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Gold, Copper Climb as Crude Oil Pares Loss on Obama’s Victory

Published: November 7, 2012 | 6:29 am
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Gold and copper advanced, while oil pared losses as Barack Obama was projected to have won a second term as U.S. president, increasing speculation that the world’s biggest economy will extend stimulus and weakening the dollar.

Spot gold gained as much as 0.6 percent to $1,726.57 an ounce and was at $1,722.63 at 1:50 p.m. in Singapore. Copper rose as much as 1.3 percent to $7,798 a metric ton in London, and was at $7,736.25. West Texas Intermediate oil for December delivery pared losses of as much as 1 percent and the Standard & Poor’s GSCI Index of raw materials was little changed at 644.19.

Obama defeated Republican Mitt Romney, according to television-network projections that showed the president winning the electoral-college votes needed for victory. The S&P GSCI Index is little changed this year as investors weigh stimulus from the world’s central banks including the Federal Reserve against a global slowdown and impact of Europe’s debt crisis.

“Commodities markets appear to be welcoming predictions of an Obama win and a lot of that is linked to the dollar,” Nick Trevethan, senior commodities strategist at Australian & New Zealand Banking Group Ltd., said by phone in Singapore.

The Dollar Index (DXY), a gauge of the U.S. currency against six counterparts, fell as much as 0.4 percent and traded 0.3 percent lower at 80.35. Commodities priced in dollars tend to move counter to the currency.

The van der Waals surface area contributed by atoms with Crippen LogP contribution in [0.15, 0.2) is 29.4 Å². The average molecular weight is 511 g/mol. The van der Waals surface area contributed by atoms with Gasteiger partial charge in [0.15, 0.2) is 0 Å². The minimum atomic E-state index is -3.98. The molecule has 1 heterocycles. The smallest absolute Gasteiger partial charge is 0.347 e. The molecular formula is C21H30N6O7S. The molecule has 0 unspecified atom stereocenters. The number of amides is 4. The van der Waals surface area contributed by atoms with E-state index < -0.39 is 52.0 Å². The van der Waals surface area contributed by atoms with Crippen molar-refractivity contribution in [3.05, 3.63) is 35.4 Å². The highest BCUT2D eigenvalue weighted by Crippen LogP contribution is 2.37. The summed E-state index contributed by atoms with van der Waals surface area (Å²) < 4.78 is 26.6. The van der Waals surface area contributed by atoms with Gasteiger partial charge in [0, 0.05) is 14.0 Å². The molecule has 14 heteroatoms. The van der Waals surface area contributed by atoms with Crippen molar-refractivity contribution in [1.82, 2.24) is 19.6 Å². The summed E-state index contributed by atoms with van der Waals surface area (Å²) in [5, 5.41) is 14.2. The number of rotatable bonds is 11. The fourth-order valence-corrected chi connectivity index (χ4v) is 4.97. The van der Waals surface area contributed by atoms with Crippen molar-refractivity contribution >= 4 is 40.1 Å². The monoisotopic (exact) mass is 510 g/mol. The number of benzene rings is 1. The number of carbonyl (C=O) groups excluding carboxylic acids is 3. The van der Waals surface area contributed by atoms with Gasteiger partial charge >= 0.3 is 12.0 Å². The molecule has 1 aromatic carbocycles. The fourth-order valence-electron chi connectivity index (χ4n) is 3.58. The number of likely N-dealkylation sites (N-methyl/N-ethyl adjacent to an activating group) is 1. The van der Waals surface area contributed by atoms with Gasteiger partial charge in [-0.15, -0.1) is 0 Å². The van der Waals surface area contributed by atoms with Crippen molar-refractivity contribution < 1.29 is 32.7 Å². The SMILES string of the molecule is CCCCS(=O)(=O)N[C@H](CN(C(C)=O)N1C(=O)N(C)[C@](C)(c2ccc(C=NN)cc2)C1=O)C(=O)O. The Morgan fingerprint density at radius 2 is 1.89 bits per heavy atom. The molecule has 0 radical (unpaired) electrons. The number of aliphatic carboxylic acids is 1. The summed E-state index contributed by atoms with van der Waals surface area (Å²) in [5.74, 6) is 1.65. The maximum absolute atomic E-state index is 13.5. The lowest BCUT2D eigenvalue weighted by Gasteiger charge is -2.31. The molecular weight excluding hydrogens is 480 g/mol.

Romney’s Vow
Obama’s victory erases a question mark that has shadowed the U.S. economy and the Fed all year as the U.S. central bank presses on with a program of quantitative easing to spur growth and cut joblessness. Romney had vowed to replace Fed Chairman Ben S. Bernanke when his term ends in 2014 because “the amount of currency that he’s created” with his purchases of Treasuries and other debt securities have failed to create jobs.

The Federal Open Market Committee on Oct. 24 affirmed plans to buy $40 billion of mortgage-backed securities each month without specifying the total size or duration of the purchases. In two previous rounds of bond-buying, the Fed bought $2.3 trillion in securities and has swapped short-term Treasuries with longer-term securities in a program called Operation Twist.

WTI oil for December delivery was at $88.27 a barrel, down 44 cents, on the New York Mercantile Exchange after dropping as much as 84 cents. Nickel, lead, aluminum, zinc and tin advanced on the London Metal Exchange, while rubber rallied as much as 2.4 percent on the Tokyo Commodity Exchange.

Commodities Advance
Gold’s climb today took gains so far this year to 10 percent and the metal is on course for a 12th annual gain. It’s almost doubled since the end of 2008 over Obama’s first term in office. The S&P GSCI Spot Index, which tracks 24 raw materials, has climbed 85 percent since the start of 2009.

“There are still other risk events out there, key being the Greek austerity vote today, China’s leadership change process starting tomorrow, as well as China’s economic data over the weekend,” said Trevethan. “Further out, U.S. lawmakers are going to have to deal with the fiscal cliff.”

Obama will need to address the so-called fiscal cliff of more than $600 billion in tax rises and spending cuts that take effect in January unless Congress reaches a budget compromise.

“Monetary policy will remain loose under Obama, so the dollar will be sold,” said Michiyoshi Kato, senior vice president of foreign-currency sales in Tokyo at Mizuho Corporate Bank Ltd., a unit of Japan’s third-largest bank by market value.

businessweek

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